More Thoughts on HEMA Tournaments   27 comments

Swordfish 2015, the premier HEMA event in the world, happened on Halloween weekend. As always, the amount of actual HEMA that showed up was variable. Longsword was kinda beautiful. Rapier and dagger, on the other hand … well, you be the judge:

Let’s start with the acknowledgement that HEMA tournaments aren’t trying to be a simulation of a real fight (or even historical, for that matter, as page 3 attests). But I find fault with the idea of using these competitions as a training tool for HMA if 1) you use “HEMA” to describe what you’re doing, despite the fact that 2) fencers demonstrate very little HMA, and nonetheless 3) medals and other markers of legitimacy are awarded to high performers. From a simple sport-cultural perspective, tournaments and competitions are what we train for, not what we train with. Call it an exhibition, and I’d be happier.

Maybe it’s semantic. Regardless, if the best fencers at your HEMA event are fighting in a blatantly ahistorical fashion, I daresay you’ve done something wrong.

Which returns me to an earlier question: what set of rules might best promote some sort of periodesque combat? Wistric’s observations remain valid, but I thought I might make an attempt at crafting something myself.


From a historical perspective, these are my principal pet peeves with this year’s Swordfish (and a lot of tournament HEMA in general):

  • Defense is not prioritized by the fencers. Few exchanges are clean. This is (at least partly) a consequence of fully-weighted afterblows in a zero-sum environment. There’s little reason not to attack, even (or especially) when your opponent is attacking.
  • There is minimal gradation in scoring. A light thrust delivered at the edge of measure is weighted the same as a thrust that could actually hurt someone.
  • Related to the first point, action is halted after a hit. This means fencers don’t need to worry about their safety past the first or second decisive action.
  • The idea of a time limit is weird, since it encourages more aggressive fighting, but also puts a fencer who’s behind under pressure to attack, while the fencer who’s ahead can attempt to run out the clock rather than actually fight. Yes, this paradigm (fighting strategically based on scoreboard position) will always exist to some degree, but it could be softened significantly if the timed element was removed.
  • The blades provided may not be very good simulators of weapons used in a historical rapier/dagger duel.
  • Judging takes too long.

How to address these?

Removing time pressure seems like a good idea all around. That part is easy.

Dante favors the idea that double hits should award both fencers zero points (and possibly end the bout). When combined with a round-robin-style tournament, where points are counted rather than wins, this would be a very effective disincentive. But I’d like to do the same in a typical tournament setting. Dante’s ideas won’t work out so well here. History has shown that if doubling can prevent an opponent from scoring, fencers will double, a lot. Longpoint tried to discourage this by declaring that after three doubles, the bout would be ended, and the “winner” would start his next bout at a four-point disadvantage. It’s an idea.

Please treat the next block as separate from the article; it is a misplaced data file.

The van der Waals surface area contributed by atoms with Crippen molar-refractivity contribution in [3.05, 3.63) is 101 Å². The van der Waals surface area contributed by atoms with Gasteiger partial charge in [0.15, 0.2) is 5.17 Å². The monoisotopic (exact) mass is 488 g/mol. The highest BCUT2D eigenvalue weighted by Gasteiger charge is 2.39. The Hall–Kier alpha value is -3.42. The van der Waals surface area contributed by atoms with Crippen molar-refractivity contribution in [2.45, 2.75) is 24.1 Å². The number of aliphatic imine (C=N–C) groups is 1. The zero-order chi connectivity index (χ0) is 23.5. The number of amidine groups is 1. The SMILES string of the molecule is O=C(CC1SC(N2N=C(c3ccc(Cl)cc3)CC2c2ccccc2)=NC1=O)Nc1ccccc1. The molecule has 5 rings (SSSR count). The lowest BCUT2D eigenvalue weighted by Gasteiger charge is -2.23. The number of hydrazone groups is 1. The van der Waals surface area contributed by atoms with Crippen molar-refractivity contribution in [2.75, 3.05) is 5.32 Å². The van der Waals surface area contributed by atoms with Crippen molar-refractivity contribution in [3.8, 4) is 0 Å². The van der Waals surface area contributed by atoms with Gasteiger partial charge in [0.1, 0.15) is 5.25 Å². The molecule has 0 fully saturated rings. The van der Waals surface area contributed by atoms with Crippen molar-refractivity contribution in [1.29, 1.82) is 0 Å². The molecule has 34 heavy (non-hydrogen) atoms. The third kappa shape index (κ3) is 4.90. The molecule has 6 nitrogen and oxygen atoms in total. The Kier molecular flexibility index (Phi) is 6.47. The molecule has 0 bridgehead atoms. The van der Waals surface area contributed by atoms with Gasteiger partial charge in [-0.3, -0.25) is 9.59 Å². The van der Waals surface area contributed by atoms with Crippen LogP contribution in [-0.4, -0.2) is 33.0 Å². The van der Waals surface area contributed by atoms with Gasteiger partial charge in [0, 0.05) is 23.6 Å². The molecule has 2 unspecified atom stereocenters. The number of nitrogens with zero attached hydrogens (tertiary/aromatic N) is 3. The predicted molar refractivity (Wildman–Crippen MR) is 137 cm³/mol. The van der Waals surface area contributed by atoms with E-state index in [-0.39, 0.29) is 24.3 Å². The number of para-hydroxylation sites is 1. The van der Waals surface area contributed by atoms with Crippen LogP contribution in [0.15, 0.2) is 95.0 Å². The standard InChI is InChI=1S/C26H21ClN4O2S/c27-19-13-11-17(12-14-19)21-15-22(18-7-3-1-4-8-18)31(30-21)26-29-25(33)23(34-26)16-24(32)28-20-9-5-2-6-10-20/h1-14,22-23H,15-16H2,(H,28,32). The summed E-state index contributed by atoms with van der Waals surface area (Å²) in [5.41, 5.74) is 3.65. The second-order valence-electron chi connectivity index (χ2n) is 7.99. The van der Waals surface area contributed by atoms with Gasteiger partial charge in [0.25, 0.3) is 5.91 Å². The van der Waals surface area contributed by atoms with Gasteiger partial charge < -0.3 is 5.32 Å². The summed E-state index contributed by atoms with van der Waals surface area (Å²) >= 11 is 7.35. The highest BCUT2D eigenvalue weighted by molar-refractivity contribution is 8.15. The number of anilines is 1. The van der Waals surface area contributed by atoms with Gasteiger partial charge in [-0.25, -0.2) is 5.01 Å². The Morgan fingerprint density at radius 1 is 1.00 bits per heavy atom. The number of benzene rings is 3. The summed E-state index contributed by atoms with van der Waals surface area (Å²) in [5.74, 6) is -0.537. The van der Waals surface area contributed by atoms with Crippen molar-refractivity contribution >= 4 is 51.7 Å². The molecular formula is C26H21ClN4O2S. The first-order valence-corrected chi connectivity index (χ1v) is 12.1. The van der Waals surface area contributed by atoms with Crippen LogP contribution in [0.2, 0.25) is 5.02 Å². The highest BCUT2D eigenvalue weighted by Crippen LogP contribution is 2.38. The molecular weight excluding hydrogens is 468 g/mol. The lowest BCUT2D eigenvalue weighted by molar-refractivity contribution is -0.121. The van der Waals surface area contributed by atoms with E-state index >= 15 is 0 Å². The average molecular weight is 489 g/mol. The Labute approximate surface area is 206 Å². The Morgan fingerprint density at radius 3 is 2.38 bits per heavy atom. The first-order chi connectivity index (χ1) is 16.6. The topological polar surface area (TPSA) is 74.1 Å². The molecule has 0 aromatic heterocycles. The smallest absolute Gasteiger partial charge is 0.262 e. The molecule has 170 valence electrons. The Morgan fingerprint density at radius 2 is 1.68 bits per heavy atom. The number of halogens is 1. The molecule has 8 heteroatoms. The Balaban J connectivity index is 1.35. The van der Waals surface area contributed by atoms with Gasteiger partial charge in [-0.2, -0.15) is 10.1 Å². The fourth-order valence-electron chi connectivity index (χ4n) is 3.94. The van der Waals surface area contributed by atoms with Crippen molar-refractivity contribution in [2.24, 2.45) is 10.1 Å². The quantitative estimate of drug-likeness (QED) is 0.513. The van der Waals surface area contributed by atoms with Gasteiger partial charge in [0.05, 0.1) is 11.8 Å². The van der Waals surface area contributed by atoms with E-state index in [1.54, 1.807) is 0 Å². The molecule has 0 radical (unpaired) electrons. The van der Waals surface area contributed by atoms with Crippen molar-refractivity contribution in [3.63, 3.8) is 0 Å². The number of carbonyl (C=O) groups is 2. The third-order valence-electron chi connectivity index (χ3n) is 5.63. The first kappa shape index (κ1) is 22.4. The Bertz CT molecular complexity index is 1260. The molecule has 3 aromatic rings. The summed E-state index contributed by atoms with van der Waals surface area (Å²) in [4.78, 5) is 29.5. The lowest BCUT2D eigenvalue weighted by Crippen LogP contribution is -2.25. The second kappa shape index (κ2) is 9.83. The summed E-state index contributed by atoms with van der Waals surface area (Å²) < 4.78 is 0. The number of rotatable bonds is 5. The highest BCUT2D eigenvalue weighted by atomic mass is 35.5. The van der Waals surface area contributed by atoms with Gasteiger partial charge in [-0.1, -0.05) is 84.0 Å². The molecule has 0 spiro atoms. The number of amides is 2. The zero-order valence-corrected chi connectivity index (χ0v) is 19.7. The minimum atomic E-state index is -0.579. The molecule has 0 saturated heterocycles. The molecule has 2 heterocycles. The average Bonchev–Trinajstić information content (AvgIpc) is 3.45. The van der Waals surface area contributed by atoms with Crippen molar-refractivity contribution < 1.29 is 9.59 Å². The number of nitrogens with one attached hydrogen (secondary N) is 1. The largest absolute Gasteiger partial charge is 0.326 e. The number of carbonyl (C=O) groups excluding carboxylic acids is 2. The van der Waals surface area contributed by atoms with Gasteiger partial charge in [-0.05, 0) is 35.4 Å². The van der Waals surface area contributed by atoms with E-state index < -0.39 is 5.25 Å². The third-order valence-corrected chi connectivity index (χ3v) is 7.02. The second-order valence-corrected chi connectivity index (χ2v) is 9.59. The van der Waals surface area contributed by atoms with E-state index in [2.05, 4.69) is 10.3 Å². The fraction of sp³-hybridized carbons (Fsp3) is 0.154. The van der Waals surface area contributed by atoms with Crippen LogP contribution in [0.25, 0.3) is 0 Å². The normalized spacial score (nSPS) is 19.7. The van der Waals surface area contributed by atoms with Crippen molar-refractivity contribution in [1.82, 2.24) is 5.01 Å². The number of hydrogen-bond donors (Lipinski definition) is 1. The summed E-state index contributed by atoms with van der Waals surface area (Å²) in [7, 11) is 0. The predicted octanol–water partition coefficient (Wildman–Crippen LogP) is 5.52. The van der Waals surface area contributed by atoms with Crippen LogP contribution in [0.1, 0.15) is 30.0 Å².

I do think that a better solution here is to give more power to judges. HEMA has already accepted the necessity (and fallibility) of judges, so why not give them the tools and leeway to penalize double hits or other sloppy fencing?

Allow judges to award points based both on the severity of the blow delivered (the location, the type of strike, and how well the strike was performed) and the mastery a fencer demonstrates over his weapon and his opponent – avoiding double-strikes, etc. Since the latter consideration is a bit more subjective, perhaps weight it half as much.

Spitballing this: fencers earn up to 10 points per pass – up to seven based on how much damage they would have caused with their strike, had it been with a sharp weapon, and another plus or minus three for demonstrating mastery.

Let’s see how all this might work out.

20-Point Format

The goal is to get to 20 points before the other guy. (Or higher, if you want. The exact number is kinda irrelevant. Throw in a win-by-5 “satisfaction” rule, maybe add “sudden death after five minutes” to address time concerns. Whatever.) Each fencer is awarded points after each phrase.

Fencers fight from “Lay-on” to “Halt”, called by a referee. “Halt” is NOT called immediately after an apparent strike; rather, “Halt” is called when:

  • After an apparent strike, fencers break measure.
  • Fencers come to corps-a-corps and are no longer fencing (stabbing wildly or grappling).
  • A fencer steps out of bounds.
  • A safety issue or rules infraction occurs.

After “Halt” is called, each judge gives each fencer a score for the phrase. (Abstentions are allowed.) The referee should attempt to restart the match within just a few seconds, so judges should be fluent enough to make their assessments quickly.

Judges award between 0 and 10 points per phrase. Some relevant considerations and benchmarks:


  • Blade Contact: 1 point. An action producing superficial wounds, if any.
    Ex: a slap with the flat; a draw to the torso (assumed to be covered by clothing)
  • Minor: 3 points. An action resulting in a slight wound, unlikely to impair the fencer much.
    Ex: a thrust to the arm; a cut to the ribs; a shallow thrust to the flank
  • Telling: 5 points. An action producing a wound unlikely to be immediately fatal, but likely to impair or be fight-ending; a wound from which one could claim satisfaction in a period duel.
    Ex: a cut to the arm or thigh; a cut to the head; a deep thrust to the abdomen
  • Devastating: 7 points. An action with potentially fatal results.
    Ex: a thrust to the face; a thrust through the ribs; a draw to the neck
  • Ring Out: A fencer is awarded 5 points if his opponent steps out of bounds.


  • Plus or minus 1 point (maybe 2 in extreme circumstances) for particularly good or bad structure.